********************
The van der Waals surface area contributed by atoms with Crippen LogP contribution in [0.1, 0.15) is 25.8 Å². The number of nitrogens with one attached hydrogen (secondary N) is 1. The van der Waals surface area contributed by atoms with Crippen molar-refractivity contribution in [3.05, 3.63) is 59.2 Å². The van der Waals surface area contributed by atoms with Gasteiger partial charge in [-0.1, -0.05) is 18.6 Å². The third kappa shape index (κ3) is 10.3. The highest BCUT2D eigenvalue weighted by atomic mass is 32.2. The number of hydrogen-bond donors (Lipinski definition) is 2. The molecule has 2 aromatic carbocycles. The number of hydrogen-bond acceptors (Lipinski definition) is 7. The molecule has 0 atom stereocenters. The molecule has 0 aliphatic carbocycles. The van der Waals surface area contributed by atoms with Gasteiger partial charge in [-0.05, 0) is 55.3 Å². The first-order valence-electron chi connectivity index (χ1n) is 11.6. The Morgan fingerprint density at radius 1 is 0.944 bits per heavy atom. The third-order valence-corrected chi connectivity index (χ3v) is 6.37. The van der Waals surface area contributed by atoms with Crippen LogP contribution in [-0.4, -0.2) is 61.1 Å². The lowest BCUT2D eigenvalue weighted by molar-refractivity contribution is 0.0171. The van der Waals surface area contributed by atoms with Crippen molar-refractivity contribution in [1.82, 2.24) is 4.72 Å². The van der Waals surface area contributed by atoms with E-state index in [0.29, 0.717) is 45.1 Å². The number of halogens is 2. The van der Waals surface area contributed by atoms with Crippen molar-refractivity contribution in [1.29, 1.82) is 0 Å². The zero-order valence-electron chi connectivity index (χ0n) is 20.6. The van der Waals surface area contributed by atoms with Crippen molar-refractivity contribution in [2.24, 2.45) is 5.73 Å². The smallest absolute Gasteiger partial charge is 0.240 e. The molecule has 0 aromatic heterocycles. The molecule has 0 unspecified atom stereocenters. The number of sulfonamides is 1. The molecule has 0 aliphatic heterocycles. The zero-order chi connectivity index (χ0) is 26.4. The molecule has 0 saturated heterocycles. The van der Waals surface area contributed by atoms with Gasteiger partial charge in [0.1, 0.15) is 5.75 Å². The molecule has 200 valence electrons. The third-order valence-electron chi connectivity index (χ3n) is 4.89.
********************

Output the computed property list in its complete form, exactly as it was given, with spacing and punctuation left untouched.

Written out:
The van der Waals surface area contributed by atoms with Crippen LogP contribution in [0.1, 0.15) is 25.8 Å². The number of nitrogens with one attached hydrogen (secondary N) is 1. The van der Waals surface area contributed by atoms with Crippen molar-refractivity contribution in [3.05, 3.63) is 59.2 Å². The van der Waals surface area contributed by atoms with Gasteiger partial charge in [-0.1, -0.05) is 18.6 Å². The third kappa shape index (κ3) is 10.3. The highest BCUT2D eigenvalue weighted by atomic mass is 32.2. The number of hydrogen-bond donors (Lipinski definition) is 2. The molecule has 2 aromatic carbocycles. The number of hydrogen-bond acceptors (Lipinski definition) is 7. The molecule has 0 atom stereocenters. The molecule has 0 aliphatic carbocycles. The van der Waals surface area contributed by atoms with Gasteiger partial charge in [-0.05, 0) is 55.3 Å². The first-order valence-electron chi connectivity index (χ1n) is 11.6. The Morgan fingerprint density at radius 1 is 0.944 bits per heavy atom. The third-order valence-corrected chi connectivity index (χ3v) is 6.37. The van der Waals surface area contributed by atoms with Crippen LogP contribution in [-0.4, -0.2) is 61.1 Å². The lowest BCUT2D eigenvalue weighted by molar-refractivity contribution is 0.0171. The van der Waals surface area contributed by atoms with Crippen molar-refractivity contribution in [1.82, 2.24) is 4.72 Å². The van der Waals surface area contributed by atoms with E-state index in [0.29, 0.717) is 45.1 Å². The number of halogens is 2. The van der Waals surface area contributed by atoms with Crippen molar-refractivity contribution in [1.29, 1.82) is 0 Å². The zero-order valence-electron chi connectivity index (χ0n) is 20.6. The van der Waals surface area contributed by atoms with Crippen molar-refractivity contribution in [2.24, 2.45) is 5.73 Å². The smallest absolute Gasteiger partial charge is 0.240 e. The molecule has 0 aromatic heterocycles. The molecule has 0 unspecified atom stereocenters. The number of sulfonamides is 1. The molecule has 0 aliphatic heterocycles. The zero-order chi connectivity index (χ0) is 26.4. The molecule has 0 saturated heterocycles. The van der Waals surface area contributed by atoms with Gasteiger partial charge in [0.1, 0.15) is 5.75 Å². The molecule has 200 valence electrons. The third-order valence-electron chi connectivity index (χ3n) is 4.89.